It is my sad duty to inform users of this forum that Clive Best, a member of Barrow's 1955 cup winning team, sadly passed away yesterday after a short illness.
(1952 to 1956)
Date of birth: 4 August, 1931.
Place of birth: Tredegar ( Wales ).
Signed from: Ebbw Vale RUFC (on 21 November, 1952 ).
Debut: 22 November, 1952 v Bramley (at home).
Last appearance: 24 March, 1956 v Wakefield Trinity (away).
Went to: Retired from professional Rugby League at the end of the 1956/57 season.
Known professional career:
Barrow (1952 to 1956).
Bradford Northern on loan (1956).
Full Back (49).
Career length: 3 years 124 days.
Ebbw Vale RUFC star, Clive Best was a former Welsh Rugby Union schoolboy international, who Barrow persuaded to switch codes in November, 1952. He had previously been courted by Oldham RLFC, but after playing in a trial match for that club, decided not to sign for them. Clive proved to be a good signing and gave nearly five years service at Craven Park before calling it a day at the end of the 1956/57 season because he wanted to concentrate on a career away from rugby. The affable Welshman played 52 times for the Barrow first team and also gave tremendous service to the A team during his time with Barrow. Strangely, despite being a naturally attack-minded, rather than defensive, full back, and also being a decent goal kicker, Clive Best never scored any points for the Barrow first team. It was a different matter for the reserves though, where he was a regular scorer. In fact, in his first season at Craven Park , he once scored eight tries in four matches for the second team! Clive’s greatest moment during his time at Barrow was undoubtedly in 1955, when he was a member of the team that defeated Workington Town at Wembley Stadium to bring the Rugby League Challenge Cup back to Barrow-in-Furness for the only time. By the early part of the 1956/57 season, Clive was playing exclusively for the A team. There was a brief spell on loan at Bradford Northern (where he kicked three goals in four first team appearances), but, at the end of that campaign, Clive decided to hang up his professional boots. Anybody who has ever been in Clive’s company will tell you what a likeable person he is. He is also a great raconteur who can captivate you for hours with humorous stories about the 1950s at Barrow RFC. Shortly before this book went to print, Clive sent me some of his memories about his time at Barrow and they are well worth repeating here as they contain some fascinating stuff:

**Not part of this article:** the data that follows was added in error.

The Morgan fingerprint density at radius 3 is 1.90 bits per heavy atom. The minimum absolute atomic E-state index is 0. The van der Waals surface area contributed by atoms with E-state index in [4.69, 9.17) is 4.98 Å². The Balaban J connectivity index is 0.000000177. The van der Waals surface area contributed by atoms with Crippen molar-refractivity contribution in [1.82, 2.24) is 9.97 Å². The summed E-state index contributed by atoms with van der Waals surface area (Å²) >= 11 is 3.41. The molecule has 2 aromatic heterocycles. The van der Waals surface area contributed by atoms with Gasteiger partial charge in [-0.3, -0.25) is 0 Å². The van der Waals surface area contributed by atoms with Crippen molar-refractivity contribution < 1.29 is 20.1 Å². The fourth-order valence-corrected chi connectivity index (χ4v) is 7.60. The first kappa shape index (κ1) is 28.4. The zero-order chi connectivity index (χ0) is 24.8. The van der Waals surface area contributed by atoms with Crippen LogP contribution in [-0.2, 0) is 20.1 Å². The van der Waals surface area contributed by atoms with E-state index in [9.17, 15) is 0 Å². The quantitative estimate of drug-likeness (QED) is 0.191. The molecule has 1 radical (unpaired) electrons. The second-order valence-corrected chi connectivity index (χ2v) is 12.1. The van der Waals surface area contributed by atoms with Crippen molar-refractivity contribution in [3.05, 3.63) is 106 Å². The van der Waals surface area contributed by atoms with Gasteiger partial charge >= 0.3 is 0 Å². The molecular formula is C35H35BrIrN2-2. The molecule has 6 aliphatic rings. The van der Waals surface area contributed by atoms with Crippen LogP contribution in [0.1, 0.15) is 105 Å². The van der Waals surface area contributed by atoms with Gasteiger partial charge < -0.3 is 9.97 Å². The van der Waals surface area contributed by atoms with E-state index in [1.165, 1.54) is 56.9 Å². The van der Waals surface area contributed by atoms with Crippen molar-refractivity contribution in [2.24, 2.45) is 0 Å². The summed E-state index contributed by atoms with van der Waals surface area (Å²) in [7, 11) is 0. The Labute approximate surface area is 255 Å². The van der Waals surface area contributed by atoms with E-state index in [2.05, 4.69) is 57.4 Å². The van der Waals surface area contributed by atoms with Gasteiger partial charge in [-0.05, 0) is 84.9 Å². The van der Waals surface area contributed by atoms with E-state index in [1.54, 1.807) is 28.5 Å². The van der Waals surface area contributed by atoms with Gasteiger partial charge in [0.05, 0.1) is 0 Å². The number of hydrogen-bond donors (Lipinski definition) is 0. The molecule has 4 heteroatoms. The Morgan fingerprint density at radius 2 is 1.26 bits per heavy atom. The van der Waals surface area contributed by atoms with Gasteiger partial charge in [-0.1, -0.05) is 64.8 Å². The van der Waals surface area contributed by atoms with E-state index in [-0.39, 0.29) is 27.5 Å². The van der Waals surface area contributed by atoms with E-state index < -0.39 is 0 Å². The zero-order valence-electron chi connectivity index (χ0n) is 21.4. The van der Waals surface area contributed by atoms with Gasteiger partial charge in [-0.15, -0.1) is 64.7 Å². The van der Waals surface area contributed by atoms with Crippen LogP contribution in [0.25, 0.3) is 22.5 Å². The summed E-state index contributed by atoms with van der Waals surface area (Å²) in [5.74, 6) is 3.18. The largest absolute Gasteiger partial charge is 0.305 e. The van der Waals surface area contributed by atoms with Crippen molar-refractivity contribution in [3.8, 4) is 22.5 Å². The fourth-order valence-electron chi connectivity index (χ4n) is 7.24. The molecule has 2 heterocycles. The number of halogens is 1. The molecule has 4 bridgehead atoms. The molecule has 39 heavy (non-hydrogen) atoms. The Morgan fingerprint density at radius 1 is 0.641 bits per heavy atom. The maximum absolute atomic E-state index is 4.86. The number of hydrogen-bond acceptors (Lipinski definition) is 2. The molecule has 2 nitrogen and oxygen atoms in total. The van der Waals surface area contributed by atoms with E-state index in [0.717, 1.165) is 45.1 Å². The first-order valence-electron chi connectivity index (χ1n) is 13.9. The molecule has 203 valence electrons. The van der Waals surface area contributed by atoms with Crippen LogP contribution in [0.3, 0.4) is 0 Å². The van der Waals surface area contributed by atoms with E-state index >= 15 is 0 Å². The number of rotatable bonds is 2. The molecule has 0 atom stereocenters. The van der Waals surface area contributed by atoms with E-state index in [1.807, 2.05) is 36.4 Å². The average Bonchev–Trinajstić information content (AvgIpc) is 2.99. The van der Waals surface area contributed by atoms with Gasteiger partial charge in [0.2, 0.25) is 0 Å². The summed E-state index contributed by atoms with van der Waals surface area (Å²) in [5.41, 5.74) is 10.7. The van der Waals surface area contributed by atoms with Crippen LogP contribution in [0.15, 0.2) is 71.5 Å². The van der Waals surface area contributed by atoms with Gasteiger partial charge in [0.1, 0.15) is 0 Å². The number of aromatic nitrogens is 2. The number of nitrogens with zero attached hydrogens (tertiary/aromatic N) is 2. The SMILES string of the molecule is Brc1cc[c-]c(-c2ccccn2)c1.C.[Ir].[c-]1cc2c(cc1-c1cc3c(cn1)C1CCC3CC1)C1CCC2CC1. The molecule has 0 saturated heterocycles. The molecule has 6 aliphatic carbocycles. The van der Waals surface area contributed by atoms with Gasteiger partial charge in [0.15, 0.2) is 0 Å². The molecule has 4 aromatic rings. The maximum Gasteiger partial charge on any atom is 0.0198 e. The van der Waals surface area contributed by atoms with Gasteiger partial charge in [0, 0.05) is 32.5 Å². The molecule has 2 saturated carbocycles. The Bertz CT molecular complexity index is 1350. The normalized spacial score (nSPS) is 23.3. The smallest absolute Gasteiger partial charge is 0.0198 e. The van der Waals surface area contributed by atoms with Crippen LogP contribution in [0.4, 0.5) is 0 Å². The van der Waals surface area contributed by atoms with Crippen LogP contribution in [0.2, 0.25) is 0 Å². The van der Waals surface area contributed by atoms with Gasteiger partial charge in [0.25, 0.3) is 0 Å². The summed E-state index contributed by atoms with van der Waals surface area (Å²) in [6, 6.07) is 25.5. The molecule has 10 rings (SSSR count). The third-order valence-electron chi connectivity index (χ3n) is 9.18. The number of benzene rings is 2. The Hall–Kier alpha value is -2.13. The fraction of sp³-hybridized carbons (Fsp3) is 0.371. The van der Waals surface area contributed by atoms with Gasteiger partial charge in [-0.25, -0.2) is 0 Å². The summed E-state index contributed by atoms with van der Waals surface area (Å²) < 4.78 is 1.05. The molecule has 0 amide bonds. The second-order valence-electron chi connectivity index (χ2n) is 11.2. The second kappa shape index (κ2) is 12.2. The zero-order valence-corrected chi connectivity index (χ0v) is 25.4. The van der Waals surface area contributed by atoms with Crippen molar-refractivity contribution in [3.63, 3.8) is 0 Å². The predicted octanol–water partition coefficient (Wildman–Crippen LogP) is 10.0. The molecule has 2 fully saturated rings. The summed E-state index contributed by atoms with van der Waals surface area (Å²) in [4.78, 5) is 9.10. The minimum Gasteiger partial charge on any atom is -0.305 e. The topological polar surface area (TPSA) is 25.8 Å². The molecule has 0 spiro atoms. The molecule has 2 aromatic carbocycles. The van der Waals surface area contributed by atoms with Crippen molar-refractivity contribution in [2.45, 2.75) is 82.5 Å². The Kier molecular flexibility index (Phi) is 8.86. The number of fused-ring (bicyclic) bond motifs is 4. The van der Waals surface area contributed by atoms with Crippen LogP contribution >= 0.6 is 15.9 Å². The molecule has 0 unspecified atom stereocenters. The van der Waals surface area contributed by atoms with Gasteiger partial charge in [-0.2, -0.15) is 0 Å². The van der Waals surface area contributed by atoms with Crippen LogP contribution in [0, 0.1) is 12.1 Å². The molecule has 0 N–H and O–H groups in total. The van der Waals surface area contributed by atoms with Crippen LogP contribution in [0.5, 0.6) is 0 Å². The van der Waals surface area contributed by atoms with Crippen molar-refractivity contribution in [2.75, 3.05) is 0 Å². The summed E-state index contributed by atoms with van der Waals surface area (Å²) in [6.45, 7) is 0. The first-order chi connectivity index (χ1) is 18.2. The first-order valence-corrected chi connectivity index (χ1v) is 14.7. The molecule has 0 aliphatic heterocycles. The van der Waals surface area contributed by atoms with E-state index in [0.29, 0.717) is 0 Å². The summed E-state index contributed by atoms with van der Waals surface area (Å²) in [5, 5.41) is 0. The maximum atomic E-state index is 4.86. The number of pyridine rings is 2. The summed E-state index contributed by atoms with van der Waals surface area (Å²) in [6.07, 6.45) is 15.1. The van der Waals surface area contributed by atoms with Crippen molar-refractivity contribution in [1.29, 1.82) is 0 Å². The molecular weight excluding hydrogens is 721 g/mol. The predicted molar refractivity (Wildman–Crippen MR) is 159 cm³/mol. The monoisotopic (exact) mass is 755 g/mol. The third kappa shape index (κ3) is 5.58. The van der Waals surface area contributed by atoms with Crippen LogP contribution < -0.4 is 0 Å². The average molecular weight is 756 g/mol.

After playing quite well for Ebbw Vale RUFC one Saturday, a well dressed man approached me in the ground and said he wanted to talk to me about Rugby League. By this time Gay (my then girlfriend and future wife) and I were an ‘entity’ and I was desperate about raising funds to talk about marriage. I made a hasty decision and gave him my brother Desmond’s address and said I would see him in an hour. I made my excuses and missed the social ‘bits’ after the match and went up to meet him. When I took him into my brother’s house it was quite awkward because neither my brother, nor his wife Moira, knew anything about the meeting or Rugby League. He introduced himself as Arthur Fairfax, an Agent for Rugby League clubs and said, if I was willing, he would arrange a trial for me with a club who were looking for a running full back. He would make all arrangements, pay all expenses and it would cost me nothing; and if I signed he would claim his fee from the club involved. I agreed and we made arrangements to meet at Newport Station on the following Thursday morning. I asked the name of the Club and he told me Barrow-in-Furness . I had never heard of them or any of their players. I had to search on the map to find where it was. Gay made excuses for me at the Badminton Club we played in and I cried off the next Ebbw Vale game. We caught the train at Newport and travelled, via Crewe and Lancaster ; it seemed an endless journey especially as he resisted all conversation except that of the matter in hand. I purposely pleaded ignorant of the Rugby League game and certainly did not tell him of my Oldham experience. On arrival at Barrow railway station we took a taxi to a hotel called the White House, which seemed quite pleasant; Mine Host was a gentleman called Brown who introduced himself as a Director of Barrow Rugby League Club. After tea I gathered my playing kit and we went down to Craven Park . The entrance wasn’t very salubrious and I immediately thought of Oldham , however once in the ground things brightened up. The Coaches, Jack Bowker and Wally Bowyer, were very welcoming and introduced me to some of the players down there for training. We then went through all aspects of the game especially the play-the-ball. I think they were surprised I was able to understand most of the technical bits. On the Friday we had a look around Barrow and had another run-out, concentrating this time on kicking. A couple of the players came to watch, knowing I was a ‘triallist’. I had no idea at the time but, of course, if I was signed, then one of the existing players lost his place, so not many were wishing me ‘good luck’. On the Saturday afternoon, I went down to Craven Park quite early. The match was against Bramley, and Barrow were clearly the better side. I don’t remember much about my part in the game; afterwards people told me I didn’t drop a ball or miss a tackle, but I only remember kicking and having a great deal of luck with the ball bouncing into touch. I do remember being very impressed by the outside half and captain, Willy Horne, who had tremendous skills; also the speed and skill of the wings, Jim Lewthwaite and Frank Castle. As I was changing after the game, a chap came into the dressing room and came over to me. I was shattered; despite all the clandestine movements and silence, there was John Lewis from Ebbw Vale who knew me! He was the son of a former teacher of mine and he was stationed in the RAF at Millom. I was devastated, because if once he mentioned this back home, I would be barred from playing Rugby Union again and my bargaining for a signing-on fee would be compromised. I quickly arranged to meet him later in the evening. Then, whilst very hot and bothered, went with Arthur Fairfax to the Directors’ Room. Fortunately, no one knew I had been ‘spotted’ so I was not compromised as feared. When we walked into the Directors’ Room my heart dropped. There were seven or eight people sat around the Board Table and a seat at the end for me. There was no support at all. Other players had Solicitors; I had no one. The Chairman stated straight away they felt I had shown some good qualities and they were interested in signing me. My mind was racing, with the thoughts that I must sign or word would get back to Wales and my rugby days would be over. However, I was still calm on the outside. They asked me what were my terms. Ever since my schooldays, £1000 was the magic figure for everything; be it a year’s salary or an amount to be aimed at saving. So I told them £1000. They then asked what else, and I added £100 for ‘x’ number of games. They then asked about work and (although I was only earning £4 10s a week) I told them I had a good education and would want a job paying at least £11 a week. To this day I have no idea why I did not say £10 or £12. At this, one of the gentlemen (Mr Laurens O.B.E.) nodded his head. He was well up in the management structure at the Shipyard. This gave me confidence so I asked for a House, but was told quite firmly they didn’t ‘do houses’. I then calmed down and sat back while they had a discussion. They then said they were willing to sign me for £900 with the £100 clause and guaranteed me a job with a minimum of £11 per week. I would start in the 1st Team on a £17 per match bonus. I was disappointed and, but for the visit of the Ebbw Vale chap, would have argued further. However, I signed there and then. I felt no malice toward my Welsh visitor John Lewis and paid his Bed & Breakfast so we could enjoy a couple of drinks to celebrate. This of course meant I could relax and go back to Wales without the fear and trepidation which would have been present if I had not signed. And I had a cheque for £900 in my pocket. When I returned home, I told my Mother all about it. I had kept everything from her because I was sure she would not fully understand the implications. When I gave her all the details and tried to explain about Rugby League, she said she knew all about it because her brother Eddie Webb had signed for Bramley! I travelled home on the Sunday and the news was in the Monday papers. Because he had been such a poor employer, I had great pleasure in telling my boss, Mr Prole, I would finish on the Wednesday because I was playing the following Saturday. Most folk were surprised but pleasant about the news, but there were those who were less than gracious. Dan Thomas, the Chairman of Brynmawr Rugby Club crossed the road rather than speak to me. Several others appeared to be upset about my move and made snide comments about me having signed professional forms. Colin Boseley, a former Chairman of the London Welsh Club, who I had played against in schools and club Rugby, went on saying this for years and, when my two sons played for the London Welsh, he would tell everyone around ‘their father played Rugby League’. When I meet him now at the Welsh Rugby Union A.G.M, he still carries on the charade! The following Thursday I travelled up to train ready for the next match and it was during training that I found out just how fast Frank Castle was. I had two more nights in the White House Hotel and was then told I would have to find digs. The Club Secretary then told me he had fixed up digs for me with him and his family. After the next game, which was played on a very hot day, I was sitting on my own with a drink when Phil Jackson came up and more or less whispered ‘do you fancy a bevy?’ I told him I already had one, but he then said ‘a pint out later.’ I nodded and he said ‘The Strawberry at 7.’ I went back to the hotel, changed and went to the Strawberry and there was Phil with six Rugby Union boys around the table. Thus a new life began! Phil introduced me to all the boys, mainly from Vickers Sports RFC, who had played that day; they were Alan Forshaw, who I am still in touch with 56 years later, Andy Graham, Ben Bolt and Davy Black who were great guys but have now, ‘gone on’ and Ken, an American, who was a mystery man to me, but quite pleasant. That was the beginning of a great social group and I felt privileged to have been allowed to join them. The only rule was that the two Rugby League players (Phil and I) we put double the amount in the kitty, because we were being paid to play. Phil now lives in Australia in Wagga Wagga, and every time I visit my family out there in Australia we meet up. Alan lives in Ulverston still and we meet up with him and his wife Anne whenever we come back to the area. Another guy who joined our group when he returned from the Merchant Navy was Ralph Haynes and we have met up several times in Wales when he has been on holiday. He and his wife Sheila now live in Perth Australia and we still keep in touch. He was the only one in our group to drive so we would cram in his father’s car for nights out in Windermere. My days in ‘digs’ with the Club Secretary were numbered. It was purgatory. My survival was only possible because of Phil and the ‘gang’ and Hughie McGregor and his lovely wife, who invited me over to Walney regularly to their home. I quickly went to the Club Accountant and told him I would like to buy a house I had seen in Windsor Street (for £1100). He said fine, he would arrange a mortgage. However, I handed him £100 and told him to add this to the signing on fee, which I had invested with him, and buy the house outright. So 23 Windsor Street became my home. Rugby League was a new game, but a very close relative of Union . I felt it was a relationship like Tennis and Badminton. At no time was there a playing situation I didn’t understand. Initially, I began to recognise that, although the existing players were reasonable in their attitude to me apart from Phil Jackson, Willie Horne Dennis Goodwin and Reg Parker (who was always asking what my signing on fee was) and Jim Lewthwaite, I was a bit on the outside. I accepted that my signing meant someone else’s ‘demise’. This social divide disappeared as the seasons went by. Off the field, at social events, I suffered a great deal of teasing about being another Welsh full back; I was not aware of the antics Lloyd Davies had got up to in his stay at the club back then. In the early days I was surprised that although I was signed as a running full back I was rarely involved in any moves. I understood that, although I had kicked quite a few goals for Ebbw Vale, I was not given any kicks because Willie Horne was a superb kicker, tried and tested. At that time in the Rugby League game there were two kinds of full backs, the kickers and the runners. My Rugby Union game was to be a fast but safe full back. I realised the three safety elements were tackling, catching and kicking for touch, and my left boot was quite long and accurate and I loved tackling. A variation on catching the high ball was my first real lesson in the new game! I had no fears of catching any kind of ball in the air, but I was very orthodox with two arms up-stretched to bring the ball into my chest safely. Some years before I was signed, Barrow had signed a Welsh full back called Joe Jones. I had seen him training with the A team and there appeared to be a ‘Mickey taking’ attitude amongst the other players who threw him ‘triallist passes’ and generally laughed at him. I was surprised at this because I knew Joe, who was from Cilfynydd, had played for the Wales XV in the Victory Internationals at the end of the war. Before one training session, Joe called me out on the field and started a kicking dual, where each kicker attempted to make the other miss the ball either by long kicks or short ones; the aim being to bounce the ball into touch. After a while, when I felt I was holding my own, Joe had me kicking high and he caught it in dramatic ways, over his shoulder, sliding to catch it sitting down, dropping to one knee etc. He then explained to me this is what the crowd wanted to see. I was very impressed and found I could do some of the skills immediately. However, my safety first background was a hindrance. After this session I made it my business to tell everyone how skilful and helpful Joe had been to me. Later he repaid me by appearing at the dance following the match against the New Zealand team in a Welsh blazer, dancing with everyone and telling them he was the new Welsh fullback. When I danced with a girl she asked me if I had played in the match and in what position, when I told her she said that this could not be so because she had just danced with him! Another lesson was when Eddie Wearing appeared in Barrow in a Rugby League Schoolboy Show with Bert Cooke, the New Zealand full back, and they asked me to be the catcher and kicker opposite Cooke in a demonstration for the schoolboys of Barrow. I must say Bert Cooke impressed me, but Eddie Wearing was a bit slick; fancy dressed and lots to say. Back to fitting in with the Team. In my first week at the Club I was helping the Secretary Arthur Hurst, and one letter I opened was from HM Prison at Walton Jail, Liverpool . It was a threatening letter from R H Lloyd-Davies, demanding that the ‘addle-headed’ Barrow Directors appear in Court on his behalf. He had been picked up in France with the wrong papers and trying to pass a cheque he had written in a chequebook he had stolen. The other players then began to tell me stories of his quirky behaviour when he was a player there. Of course, when he signed he had a magnificent game kicking goals from everywhere. Then began a slow deterioration in his behaviour and play. Among the older Barrow players, stories of Lloyd are legend. John Ducie tells of a game with Swinton when he was captain, and centre partner with Lloyd, toward the end of the first half Lloyd called to John ‘look up in the front of the stand’. John looked up and there were two attractive girls sitting with legs ‘akimbo’. Just then the referee blew up for half-time and, as was the arrangement, all the players trooped off to the dressing rooms. They came back on to play and the game went on for about ten minutes and Barrow were awarded a penalty. John called ‘Lloyd’, as he was the kicker, and then suddenly realised what had happened and looked up into the stand. There was Lloyd sitting between the two girls! When Barrow played in South Lancashire , a journey of about 100 miles each way, they always stopped at a Roadhouse just outside Preston . A light snack and a brisk walk on the way to the game and a formal meal and a few drinks on the way back. There was one occasion when the players all rushed through their meal and left the Directors in the dining room. Lloyd-Davies immediately went up to the bar and announced to everyone there that Barrow had just achieved a great win and there were drinks all round for everyone in the crowded bar. The Directors, with a few drinks inside them, just signed the cheque totally unaware they had bought everyone drinks. Unfortunately, despite his rugby talent, Lloyd-Davies spent a good deal of time in jail! At a recent lunch at the ‘Rose & Crown’, Merthyr, I chatted to the famous Welsh Centre Bleddyn Williams (now more than 80 years old). He asked me if I had met Lloyd-Davies in Barrow, and when I told him of the stories he was highly amused. Apparently he had been best man at Lloyd’s wedding and knew all about him. My first team run ended when I collapsed on the field with a torn cartilage in my knee, was carried off on a stretcher and taken immediately to hospital for an operation to remove the cartilage. I could not play for two months. I was replaced at full back by Jack Gibson, who I liked very much. However, I felt I was younger, faster and a better tackler and kicker, but once you lost your place, and the team continued to win, you had little chance of getting back in. For a long period I was in the A team and, despite the loss of pay, I thoroughly enjoyed playing there in a successful side, with other players who had played in the first team but had also lost their places for a variety of reasons. I was very proud of our defensive record which had developed into ‘they shall not pass’ mode and we tackled with great gusto. Some of the players went on to play first team rugby, and even went to Wembley Finals. It was during this spell that I learned that selection politics existed even in the professional game. I turned up to one game and found I was selected as a prop forward! I played but I was furious and went after the game to challenge the Director in charge of the team. He told me that the Directors had been told by the Club Secretary that I had requested the move. I very quickly refuted this and went to the Secretary to challenge him; his excuse was he thought I would make a good prop forward. I very soon found out that he was anxious for the club to sign Danny Leatherbarrow, who was from the same club in Kitt Green, Wigan that the Secretary came from! Despite this part of the game, I enjoyed my time in the A team, and made some good friends there with the Ducie boys and Johnny Rea and Jim Trelore, etc. There were some good players in that side who I felt were first team material. ‘Dinks’ Harris was one A team player who many of us thought was the best scrum half in the Club. Certainly he was better than many first team players in surrounding clubs. He was also the victim of some clever politics from Ted Toohey, who held that position for several years. After a successful run in the A Team, I was once more promoted to the seniors, and enjoyed some fine games playing with (except me) an all-International back division. An early round of the Cup was against Salford and I enjoyed a good defensive game in the mud. I felt then I was established in the first team and went on through the rounds to the Final. Life was good; Gay even had good cuts of meat from the butcher. Once we were through to the Final the whole town was buzzing and it was hard to keep your feet on the ground. The thought that one might get injured before the Final conflicted with the 100% effort you wanted to give to the team. Much has been written about the Final. To me it was fantastic. We travelled to a hotel on the banks of the River Thames at Maidenhead. I was struck immediately by the change of temperature. We had left Barrow in a swirling cold wind and here in Maidenhead the weather was mild with quite a few spring flowers out. We had a training session on a private ground and we were all very upbeat and worked very hard. To relax we hired a couple of cabin cruisers on the Thames . I remember we were so fit it was difficult to walk anywhere without breaking into a run. We also had a run out at Wembley Stadium, not an event I remember well. The game is well chronicled. Early on, Bill Ivison came running through and Phil Jackson shouted to me ‘get him’. With the shout he threw his arm out and ‘bloodied’ my nose and lips. Fortunately, I did make the tackle. The game went very quickly and so did my memories of it. I was quite friendly with Workington’s Bill Wookey and was glad he had a good game. Going up for the medals was like walking on air, and I do remember the Duke of Edinburgh asking, because of the blood, if I had lost my front teeth. I only shook my head and laughed because I had been without the teeth since I was fourteen! After the Final we had some great celebrations and the arrival back to Barrow Town Hall was tremendous. The supporters were superb. Soon it was a new season and we were back at league games, which seemed much harder after the Final. Another injury, a stiff arm split my eyebrows in an out of season Charity match in Blackpool , gave me a medical experience I wouldn’t wish on my worst enemy. I was led off the field with my eyebrow gushing blood. A Doctor took me behind the stand and put in five stitches there and then. My memories are of flinching with each jab of the needle whilst looking out of my good eye, not at the white tiled hygienic ward in a hospital but a filthy area with dog muck and used condoms everywhere. The following week we played Leigh and it was felt I could play with a heavily strapped eye. The inevitable happened, and in ducking to avoid a swinging arm at my injured eye it caught my good eye for a further four stitches. These were inserted in the quite clean medical room at Craven Park . Unfortunately this again meant a period of not playing, followed by games in the A team. By this time (1957) I was married with a young son, and yet, despite a reasonable Grammar School education and some good experience in the Accounts Department in the Vickers Armstrong Shipyard, without the first team payment and bonuses I was struggling financially. I also realised if I was injured again I would not survive on the reduced income so I decided to leave Rugby League and look for training for a profession either Teaching or Social Work, the latter coming into the equation because of my wife Gay’s training and experience. I informed the Barrow Club of my intentions but no one discussed it with me except to remind me I was on their books. Shortly afterwards they informed that Dai Davies (Manager I believe, from Abertillery) at Bradford Northern was interested in taking me on a six week permit to fill a gap he had in his team. I took up this offer and enjoyed my games for Bradford Northern except for the two home games at the Odsal stadium which were both mud baths. I really enjoyed playing against Leeds at Headingley with Lewis Jones and Pat Quinn in the opposition. In a recent conversation with Phil Jackson, we discussed our days at the Barrow Club. Neither of us could really remember any Director speaking to us about our performances or careers. The one exception was Mr. Laurens who congratulated me on my athletic performances for the Vickers Armstrong Athletics team and also my part in the Vickers Tennis team (where I partnered his daughter). At the end of a five years period no one shook hands and I just left. Phil’s story is even worse. He does not remember anyone congratulating him on his International career or to say good luck when he left for Australia . In contrast the supporters of the club were great and very considerate, although it could be a bit testing to walk a quarter of a mile up the Gun Shop in Vickers with every engineer and apprentice making roughly the same comment about the game, whether the comment be good or derogative. If we wanted a night out we usually went up to Windermere and we were even spotted there. The following Monday in work someone would tell us which pub we were in and what drinks we had. Eventually Gay and I applied for Social Work jobs, and were successful with an application to London County Council and appointed to become Residential Social Workers in Hornchurch Essex. This work was very hard with long hours, and a poor ratio of staff, but initially Gay carried me with her experience and knowledge. Then I went to train and qualify as a Social Worker. This enabled Gay and I to apply for more Senior Posts. Eventually I became a Senior Advisor in the Social Services and Gay became a Matron. The promotions gave us more free time and I went off to watch Romford & Gidea Park RFC playing in a local park. Some guy came up to me and said you’re big enough and you’re Welsh, you ought to be playing ! Bring your boots up next week there’s a trial. The following week I turned up and there was only one chap there. He was Welsh too but I had never met him he told me he had been playing for the London Welsh as full back. Then a gang arrived and the captain organising the trial was another Welshman. He came up and said he knew of my brother ‘Clive’. He had mistaken me for my brother Des! He then asked me where I played and remembering the first chap (Wyn) saying he was a full back, I replied ‘Anywhere’. He then called out the teams and I was a ‘prop’. I was promptly pushed and punched, and, because of my identity, I could not cause a scene. When the first quarter ended I went up and told him I wasn’t really a prop and he informed me I would be a Second Row for the next quarter! That was in 1958 and I played centre for the 1st XV (there were five XVs) for several seasons. In 1969 I organised an Over 40s side called the Phyllosans and played with two of my sons (who went on to play for London Welsh) until I was 50. I am pleased to say the “Phyllosans” are still going this season (2008/09) and I am proud to be Chairman. In 1980 I had qualified as a Teacher for several years and Gay and I were appointed Principal and Matron of a Residential School in Cwmbran so we were back in Wales . We continued to work until retirement and Golf and Bowls have now replaced Rugby of either code. Rugby wise I have been re-instated by the Welsh Rugby Union and I am the present Chairman of the Welsh Counties RFC, Secretary of the Breconshire County RFC and Chairman of the Ebbw Vale RFC Past Players Association. Gay and I now play regular golf and Gay plays Bowls. I need a buggy due to an unsuccessful knee replacement but manage 3 games a week.